But stress is not always just a result of something negative happening to us. It can be something that takes us out of our usual routines, or something that creates more responsibility or work for us—even something very positive and exciting, like planning a wedding or adjusting to life with a new baby.
Having some level of stress is a necessary and positive thing. Stress can be motivating and can enhance performance—ask any athlete or stage performer!
But too much stress is a bad thing. Chronic stress causes health problems such as high blood pressure and heart disease, as well as immune deficiencies, which can make it harder for your body to fight infections. Chronic stress also causes memory and concentration problems, and can lead to depression and anxiety disorders.
How many of these signs of stress you have experienced in the last two weeks?
Why am I stressed?
Consider the following to pinpoint the stress in your life:
- Are you concerned about your marriage or a relationship?
- Do you have concerns about your children, parents or other family members?
- Are you overwhelmed with balancing the demands of work and home life?
- Are you being pressured by your in-laws or other family members?
- Do you forsee financial difficulties in your near future?
- Do you feel you're in a career rut?
- Are you lonely?
What is mindfulness?
By paying attention to our minds and bodies, we can begin to take more control and "switch off" the autopilot and increase our mindfulness—this simply means noticing things as they are right now in the present, including things we usually take for granted like our breath, body sensations, perceptions and emotions.
Using all the exercises suggested here, learning to be fully aware of our body sensations and our thoughts and emotions—whether they are pleasant or unpleasant—can help us deal with our stress more effectively. Acknowledging present moment reality as it is actually is the first step toward transforming that reality and our relationship to it.
The body scan
As you go through the practice, try and focus clearly on each area of the body, noticing whatever arises. If you realize that you have become distracted, simply pick up from where you drifted off...
Begin by sitting or lying down comfortably. Gently close your eyes. Become aware of your body: Notice your posture and feel the weight of your body supported by the seat beneath you. Bring attention to the natural flow of your breath. Try not to change it or deepen it in any way—simply notice it.
Try following the full cycle of breath, noticing the breath entering the nostrils on an inhale, filling the lungs, and continue following the breath as it makes its way out of the body on an exhale. If thoughts intrude, simply notice them, and gently refocus your attention on the breath.
Maintaining this focus, bring your attention to the toes, noticing any sensations that may arise—perhaps feelings of tension, temperature, tingling. Rest your attention here for a few moments, exploring the entire surface and structure of the toes.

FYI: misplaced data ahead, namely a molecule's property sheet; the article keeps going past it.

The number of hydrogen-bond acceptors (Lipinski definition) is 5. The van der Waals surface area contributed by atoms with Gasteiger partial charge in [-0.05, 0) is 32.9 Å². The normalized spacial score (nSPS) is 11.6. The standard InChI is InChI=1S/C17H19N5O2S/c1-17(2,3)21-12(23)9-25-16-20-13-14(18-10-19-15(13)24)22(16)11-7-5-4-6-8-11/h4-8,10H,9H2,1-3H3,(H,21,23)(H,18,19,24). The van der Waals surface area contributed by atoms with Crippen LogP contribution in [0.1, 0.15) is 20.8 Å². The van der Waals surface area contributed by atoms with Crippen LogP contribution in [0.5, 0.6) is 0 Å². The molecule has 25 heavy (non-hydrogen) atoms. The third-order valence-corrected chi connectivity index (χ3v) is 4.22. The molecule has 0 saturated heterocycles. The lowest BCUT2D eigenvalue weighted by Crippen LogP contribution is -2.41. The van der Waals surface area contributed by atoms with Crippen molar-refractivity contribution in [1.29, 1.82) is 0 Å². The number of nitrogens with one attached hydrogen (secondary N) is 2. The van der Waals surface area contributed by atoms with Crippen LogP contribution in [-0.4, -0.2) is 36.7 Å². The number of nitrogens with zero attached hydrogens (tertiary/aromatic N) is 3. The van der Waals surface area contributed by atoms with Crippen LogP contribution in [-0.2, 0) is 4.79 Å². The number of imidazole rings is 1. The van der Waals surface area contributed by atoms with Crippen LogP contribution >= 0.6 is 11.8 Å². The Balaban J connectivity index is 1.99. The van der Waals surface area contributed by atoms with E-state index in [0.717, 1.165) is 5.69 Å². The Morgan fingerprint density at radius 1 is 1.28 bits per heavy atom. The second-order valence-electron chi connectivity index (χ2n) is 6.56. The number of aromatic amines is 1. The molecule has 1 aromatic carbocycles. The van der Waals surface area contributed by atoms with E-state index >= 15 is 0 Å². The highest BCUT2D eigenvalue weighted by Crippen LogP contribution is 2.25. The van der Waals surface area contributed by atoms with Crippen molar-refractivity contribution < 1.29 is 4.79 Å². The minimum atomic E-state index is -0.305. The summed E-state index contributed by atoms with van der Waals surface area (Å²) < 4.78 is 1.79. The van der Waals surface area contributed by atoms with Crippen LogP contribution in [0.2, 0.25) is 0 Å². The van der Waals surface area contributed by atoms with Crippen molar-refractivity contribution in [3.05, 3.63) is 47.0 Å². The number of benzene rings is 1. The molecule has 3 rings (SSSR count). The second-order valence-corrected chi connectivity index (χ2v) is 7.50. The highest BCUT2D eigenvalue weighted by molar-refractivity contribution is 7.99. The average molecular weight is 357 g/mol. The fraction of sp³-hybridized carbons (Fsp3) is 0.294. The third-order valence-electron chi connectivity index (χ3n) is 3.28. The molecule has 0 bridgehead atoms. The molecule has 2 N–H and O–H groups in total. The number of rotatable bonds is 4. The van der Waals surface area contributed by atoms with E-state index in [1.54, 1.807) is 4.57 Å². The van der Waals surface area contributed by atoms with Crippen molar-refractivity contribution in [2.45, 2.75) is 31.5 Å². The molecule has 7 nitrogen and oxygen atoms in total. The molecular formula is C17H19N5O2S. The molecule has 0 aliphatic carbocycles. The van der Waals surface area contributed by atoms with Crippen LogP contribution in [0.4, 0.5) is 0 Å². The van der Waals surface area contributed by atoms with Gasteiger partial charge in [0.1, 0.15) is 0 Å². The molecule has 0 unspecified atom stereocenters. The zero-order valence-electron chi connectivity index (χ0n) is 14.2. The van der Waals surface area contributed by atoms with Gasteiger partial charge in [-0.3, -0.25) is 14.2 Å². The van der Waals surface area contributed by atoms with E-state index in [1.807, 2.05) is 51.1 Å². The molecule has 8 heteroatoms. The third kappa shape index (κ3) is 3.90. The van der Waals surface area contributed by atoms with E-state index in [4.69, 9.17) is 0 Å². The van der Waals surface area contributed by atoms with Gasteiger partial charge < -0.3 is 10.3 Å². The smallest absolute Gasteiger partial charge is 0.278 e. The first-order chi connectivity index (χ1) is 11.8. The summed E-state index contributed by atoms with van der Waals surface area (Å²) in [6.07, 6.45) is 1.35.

Now direct your attention to the balls of the feet, the arches, the heels, the ankles, becoming aware of all sensations. Then bring your attention to the shins, the calves, becoming aware of the bones, the skin, the muscles, continue noticing...
Bring awareness to the knees, the thighs, the pelvis, the buttocks—noticing. As thoughts or emotions arise, notice them and then return to the body scan.
Become aware of the entire back body, the placement of the spine, the shoulder blades—noticing. Bring awareness to the front body, the abdomen, the lungs, the rib cage, noticing the rise and fall of each breath, perhaps sensing the beating of the heart. Note the intimate connections of the systems of the body. Become aware of the arms, the hands, the fingers—noticing...
Be aware of the throat, the jaw, the tongue, the face, the brow. Now bring your awareness to the crown of your head. Take a moment to feel the body as a whole. Return your attention to the breath, and notice the effect of the practice.
Allow yourself to feel relaxed and complete, right now, in this moment...
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Living a meaningful life
Check out the list below to evaluate your life values, and then pick at least one that you would like to work on. Set a goal and an action plan for how you can live this value more authentically.
- Good health
- A fulfilling career
- Healthy relationships
- A stable marriage
- A nice place to live
- Contributing to my community
- Raising children
- Having fun
- Being accepting of myself and others
- A stable and secure life
- Financial stability
- Being a spiritual person
- Working on self-development
- Having integrity
- Achieving something I will be remembered for
- Being a leader
- Living with spontaneity and excitement
- Helping others
Control your stress by practicing mindfulness daily.